These words do not in any way imply support for Bush, so don’t even try that angle. I’m just sick and tired of the blatant hypocrisy on all sides of the Iraq war issue.

    You know what, Bill? I am, too. But I’m especially disgusted with the hypocrisy of the leader of “the world’s only superpower” and his puppet masters. Your (ie, the American people’s) agents all. You paid for the bombs. You paid for the leashes.

    What a ridiculous thing to do. … Hey, I’m glad to be corrected. Who wants to be wrong? But you didn’t actually correct me. You just made an ass of yourself. I bet you always failed the “What’s the theme of the story?” question in elementary school reading.

    I was in the Red Bird Reading Group in first grade. This was the highest group. I got gold stars! I was very proud of that.

    Maybe I peaked early.

  16. “…standard counterinsurgency theory suggests that the U.S. needs 200,000 troops in the field to deny the countryside to a guerilla force of that size”

    This statement assumes the insurgency is based in the countryside, as in Vietnam and Colombia. It is not – the only thing based in the Iraqi countryside is sand. This is an urban guerilla movement, and there is no standard theory for dealing with that.

    “Also, does anyone know why, after we were attacked by a shadowy network of Islamist extremists, we decided to take down a Ba’athist nationalist who was responsible for destroying the economy of Islamist extremist Iran, who’s not too fond of Islamist extremist Saudia Arabia, who never really got along with Islamist extremist bin Laden, and who damn well kept his Muslim extremists in check, even to the point of killing Al-Sadr’s father?” Bush and the PNAC crew decided they need to kill some Arabs and overthrow their government real fast, and Iraq was the most convenient target. The specifics of the leadership’s politics were irrelevant – if we’d had a sanctions/aerial bombardment policy against Yemen for a decade, he’d have invaded Yemen.

  17. Jeff: Great post, unlike most of the anti-war fact-devoid opinion flinging rife on this blog (and especially the comments).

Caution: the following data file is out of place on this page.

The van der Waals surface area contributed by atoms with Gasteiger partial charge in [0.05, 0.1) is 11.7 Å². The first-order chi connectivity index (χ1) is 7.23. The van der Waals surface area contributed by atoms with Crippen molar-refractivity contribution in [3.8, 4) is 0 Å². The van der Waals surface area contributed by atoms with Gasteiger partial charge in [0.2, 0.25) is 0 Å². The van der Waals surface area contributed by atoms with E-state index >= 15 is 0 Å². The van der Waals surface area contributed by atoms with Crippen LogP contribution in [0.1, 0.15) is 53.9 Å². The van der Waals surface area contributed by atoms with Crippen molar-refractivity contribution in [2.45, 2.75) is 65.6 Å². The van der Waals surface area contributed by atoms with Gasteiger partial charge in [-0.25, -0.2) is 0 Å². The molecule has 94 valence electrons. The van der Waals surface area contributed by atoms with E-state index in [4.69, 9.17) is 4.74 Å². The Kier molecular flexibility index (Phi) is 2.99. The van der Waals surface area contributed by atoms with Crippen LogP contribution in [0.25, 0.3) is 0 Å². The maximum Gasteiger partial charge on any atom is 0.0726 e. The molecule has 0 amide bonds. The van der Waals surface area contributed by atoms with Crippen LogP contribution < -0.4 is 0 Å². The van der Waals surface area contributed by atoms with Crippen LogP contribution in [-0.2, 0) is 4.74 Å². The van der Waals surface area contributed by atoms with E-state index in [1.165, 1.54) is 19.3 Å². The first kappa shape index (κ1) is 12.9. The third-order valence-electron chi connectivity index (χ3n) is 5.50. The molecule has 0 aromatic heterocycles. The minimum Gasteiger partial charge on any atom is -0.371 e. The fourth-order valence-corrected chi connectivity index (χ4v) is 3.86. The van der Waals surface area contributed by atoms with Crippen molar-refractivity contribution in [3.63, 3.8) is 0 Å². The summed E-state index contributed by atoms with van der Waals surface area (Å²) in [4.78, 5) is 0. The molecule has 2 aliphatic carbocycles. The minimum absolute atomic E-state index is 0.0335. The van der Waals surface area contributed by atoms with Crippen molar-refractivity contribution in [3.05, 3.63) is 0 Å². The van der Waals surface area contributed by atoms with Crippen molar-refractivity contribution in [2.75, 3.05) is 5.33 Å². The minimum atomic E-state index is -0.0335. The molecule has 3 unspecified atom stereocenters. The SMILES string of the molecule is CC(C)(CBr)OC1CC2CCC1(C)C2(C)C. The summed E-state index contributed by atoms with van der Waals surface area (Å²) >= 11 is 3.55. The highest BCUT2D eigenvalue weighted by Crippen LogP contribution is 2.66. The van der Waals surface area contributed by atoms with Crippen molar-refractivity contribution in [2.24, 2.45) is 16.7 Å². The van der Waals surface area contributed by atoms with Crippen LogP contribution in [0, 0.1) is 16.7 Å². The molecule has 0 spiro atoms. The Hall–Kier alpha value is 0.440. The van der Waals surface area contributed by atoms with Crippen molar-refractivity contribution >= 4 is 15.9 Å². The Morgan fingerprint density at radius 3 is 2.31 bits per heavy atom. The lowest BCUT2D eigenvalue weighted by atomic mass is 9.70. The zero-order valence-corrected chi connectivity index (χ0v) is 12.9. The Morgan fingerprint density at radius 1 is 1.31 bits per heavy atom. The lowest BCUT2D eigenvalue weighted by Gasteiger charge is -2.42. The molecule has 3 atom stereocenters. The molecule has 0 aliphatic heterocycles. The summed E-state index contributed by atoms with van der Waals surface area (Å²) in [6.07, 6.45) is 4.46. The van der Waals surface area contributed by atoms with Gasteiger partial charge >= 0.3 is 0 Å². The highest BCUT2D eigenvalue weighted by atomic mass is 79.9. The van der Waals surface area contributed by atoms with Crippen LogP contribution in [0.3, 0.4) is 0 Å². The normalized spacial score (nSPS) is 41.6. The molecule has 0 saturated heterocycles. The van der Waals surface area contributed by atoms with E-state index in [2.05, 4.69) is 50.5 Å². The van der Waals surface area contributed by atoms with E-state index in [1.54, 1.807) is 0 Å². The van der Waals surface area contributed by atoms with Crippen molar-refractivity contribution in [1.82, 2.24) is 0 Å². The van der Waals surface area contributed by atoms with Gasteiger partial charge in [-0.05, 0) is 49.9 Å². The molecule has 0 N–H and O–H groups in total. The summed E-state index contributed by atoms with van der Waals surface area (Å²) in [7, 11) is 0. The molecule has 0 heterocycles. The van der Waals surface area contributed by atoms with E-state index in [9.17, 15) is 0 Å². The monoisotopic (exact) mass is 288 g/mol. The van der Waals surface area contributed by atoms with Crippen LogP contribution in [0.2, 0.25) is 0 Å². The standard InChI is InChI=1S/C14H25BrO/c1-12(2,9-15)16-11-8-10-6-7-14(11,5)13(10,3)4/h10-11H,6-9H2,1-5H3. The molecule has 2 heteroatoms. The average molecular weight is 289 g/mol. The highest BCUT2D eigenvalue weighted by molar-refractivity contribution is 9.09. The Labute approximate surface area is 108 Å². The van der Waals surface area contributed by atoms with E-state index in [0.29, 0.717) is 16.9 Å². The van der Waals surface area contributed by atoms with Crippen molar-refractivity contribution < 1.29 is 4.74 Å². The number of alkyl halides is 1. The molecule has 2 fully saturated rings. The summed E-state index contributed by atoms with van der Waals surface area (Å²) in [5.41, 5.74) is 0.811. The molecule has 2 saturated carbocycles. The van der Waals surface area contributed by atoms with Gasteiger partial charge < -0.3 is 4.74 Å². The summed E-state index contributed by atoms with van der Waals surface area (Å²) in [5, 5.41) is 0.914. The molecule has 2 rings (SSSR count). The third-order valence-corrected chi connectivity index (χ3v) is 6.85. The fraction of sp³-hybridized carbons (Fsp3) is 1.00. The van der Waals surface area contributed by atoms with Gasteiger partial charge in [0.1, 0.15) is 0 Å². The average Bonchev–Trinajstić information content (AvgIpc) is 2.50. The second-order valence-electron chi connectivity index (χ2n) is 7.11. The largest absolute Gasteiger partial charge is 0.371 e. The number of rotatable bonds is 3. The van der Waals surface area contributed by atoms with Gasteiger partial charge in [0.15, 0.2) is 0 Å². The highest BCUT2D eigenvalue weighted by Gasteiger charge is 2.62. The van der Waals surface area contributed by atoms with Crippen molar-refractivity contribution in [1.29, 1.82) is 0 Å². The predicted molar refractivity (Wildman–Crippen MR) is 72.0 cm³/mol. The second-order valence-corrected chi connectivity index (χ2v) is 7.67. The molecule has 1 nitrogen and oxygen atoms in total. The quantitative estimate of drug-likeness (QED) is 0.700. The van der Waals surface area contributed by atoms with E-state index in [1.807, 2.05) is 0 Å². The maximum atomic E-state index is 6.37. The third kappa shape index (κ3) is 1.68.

On a theory level: given the current situation, where the locals are not joining in the fight, perhaps because they don’t want to line with the loser and suffer the horrible consequences of being the enemy of the winner (far worse than the reverse, their being the enemy of us, in which case they will just be coddled), is the only viable option letting loose the military and levelling sites of resistance (Fallujah, Sadr City)? Are the negative consequences attendant with that less than those attendant with cutting and running?

  18. Mike,

    So much for Democracy, Liberation, Freedom on the March, and the rest of the Great Game bs, huh?

    We’re just gonna kill ’em all.

  19. WIthdrawal guarantees civil war in Iraq, destabilizing the entire region and effectively turning Iraq over to a, by then, nuclear Iran.

    Something tells me Iranian heads come off as easily as Western ones. Seriously, if Iran thinks about just taking over a militarily and politically weak Iraq, the Sunni elements among the insurgents can reorient their fire and ire eastward pretty easily – and they’d be highly motivated to do so.

  20. Bill:
    “My point, which you left out, was that Saddam was a patron of terror, and that this is well documented.”

    By whom? the same people who documented his WMDs?

  21. “…there is a massive amount of evidence that Saddam was a patron of terrorism. Just because Saddam didn’t have anything to do with 9/11, doesn’t in any way prove that he wasn’t involved in terrorism.”

    When I wrote, “…having invaded Iraq on the false pretense that, even under the supervision of the coalition, it was a terrorist threat…“, I might have added, “…to the United States.”, but, in context, wasn’t that already obvious?

    The Bush Administration sold us a bill of goods, complete with phony photographs of mobile weapons laboratories, showing that Iraq was a terrorist threat to the United States. I think it unlikely that the public or congress would have supported the invasion of Iraq on the basis that Saddam Hussein was writing checks to the surviving family members of Palestinian suicide bombers. It is true that Saddam Hussein was giving safe harbor to a known terrorist, but Hussein also appears to have executed that terrorist in the run-up to the war as a show of faith or something like it.